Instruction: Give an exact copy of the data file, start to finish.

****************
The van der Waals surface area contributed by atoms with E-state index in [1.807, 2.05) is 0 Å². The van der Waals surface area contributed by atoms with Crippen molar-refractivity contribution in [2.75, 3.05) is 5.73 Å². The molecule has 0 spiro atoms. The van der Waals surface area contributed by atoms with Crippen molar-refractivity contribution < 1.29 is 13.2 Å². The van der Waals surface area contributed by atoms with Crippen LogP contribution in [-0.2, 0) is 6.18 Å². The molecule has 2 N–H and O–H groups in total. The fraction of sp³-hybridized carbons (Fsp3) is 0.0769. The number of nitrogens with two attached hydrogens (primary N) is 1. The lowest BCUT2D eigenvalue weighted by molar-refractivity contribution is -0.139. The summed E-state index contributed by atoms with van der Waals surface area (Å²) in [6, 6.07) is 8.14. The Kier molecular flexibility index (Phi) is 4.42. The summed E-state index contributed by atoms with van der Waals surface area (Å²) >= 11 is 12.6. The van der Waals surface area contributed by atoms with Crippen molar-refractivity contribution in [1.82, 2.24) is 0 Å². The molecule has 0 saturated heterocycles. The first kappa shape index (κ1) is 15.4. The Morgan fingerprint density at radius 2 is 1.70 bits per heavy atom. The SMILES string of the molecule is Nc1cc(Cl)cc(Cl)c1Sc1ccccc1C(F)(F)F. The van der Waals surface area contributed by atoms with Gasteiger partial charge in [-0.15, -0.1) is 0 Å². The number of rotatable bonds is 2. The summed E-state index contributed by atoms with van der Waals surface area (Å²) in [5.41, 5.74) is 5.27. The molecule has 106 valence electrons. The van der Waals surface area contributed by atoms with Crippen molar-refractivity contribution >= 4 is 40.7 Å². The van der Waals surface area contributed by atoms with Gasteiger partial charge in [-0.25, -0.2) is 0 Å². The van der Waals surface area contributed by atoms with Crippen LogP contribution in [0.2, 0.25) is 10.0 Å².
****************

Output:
The van der Waals surface area contributed by atoms with E-state index in [1.807, 2.05) is 0 Å². The van der Waals surface area contributed by atoms with Crippen molar-refractivity contribution in [2.75, 3.05) is 5.73 Å². The molecule has 0 spiro atoms. The van der Waals surface area contributed by atoms with Crippen molar-refractivity contribution < 1.29 is 13.2 Å². The van der Waals surface area contributed by atoms with Crippen LogP contribution in [-0.2, 0) is 6.18 Å². The molecule has 2 N–H and O–H groups in total. The fraction of sp³-hybridized carbons (Fsp3) is 0.0769. The number of nitrogens with two attached hydrogens (primary N) is 1. The lowest BCUT2D eigenvalue weighted by molar-refractivity contribution is -0.139. The summed E-state index contributed by atoms with van der Waals surface area (Å²) in [6, 6.07) is 8.14. The Kier molecular flexibility index (Phi) is 4.42. The summed E-state index contributed by atoms with van der Waals surface area (Å²) >= 11 is 12.6. The van der Waals surface area contributed by atoms with Crippen molar-refractivity contribution in [1.82, 2.24) is 0 Å². The molecule has 0 saturated heterocycles. The first kappa shape index (κ1) is 15.4. The Morgan fingerprint density at radius 2 is 1.70 bits per heavy atom. The SMILES string of the molecule is Nc1cc(Cl)cc(Cl)c1Sc1ccccc1C(F)(F)F. The van der Waals surface area contributed by atoms with Gasteiger partial charge in [-0.15, -0.1) is 0 Å². The number of rotatable bonds is 2. The summed E-state index contributed by atoms with van der Waals surface area (Å²) in [5.41, 5.74) is 5.27. The molecule has 106 valence electrons. The van der Waals surface area contributed by atoms with Crippen molar-refractivity contribution >= 4 is 40.7 Å². The van der Waals surface area contributed by atoms with Gasteiger partial charge in [-0.25, -0.2) is 0 Å². The van der Waals surface area contributed by atoms with Crippen LogP contribution in [0.2, 0.25) is 10.0 Å².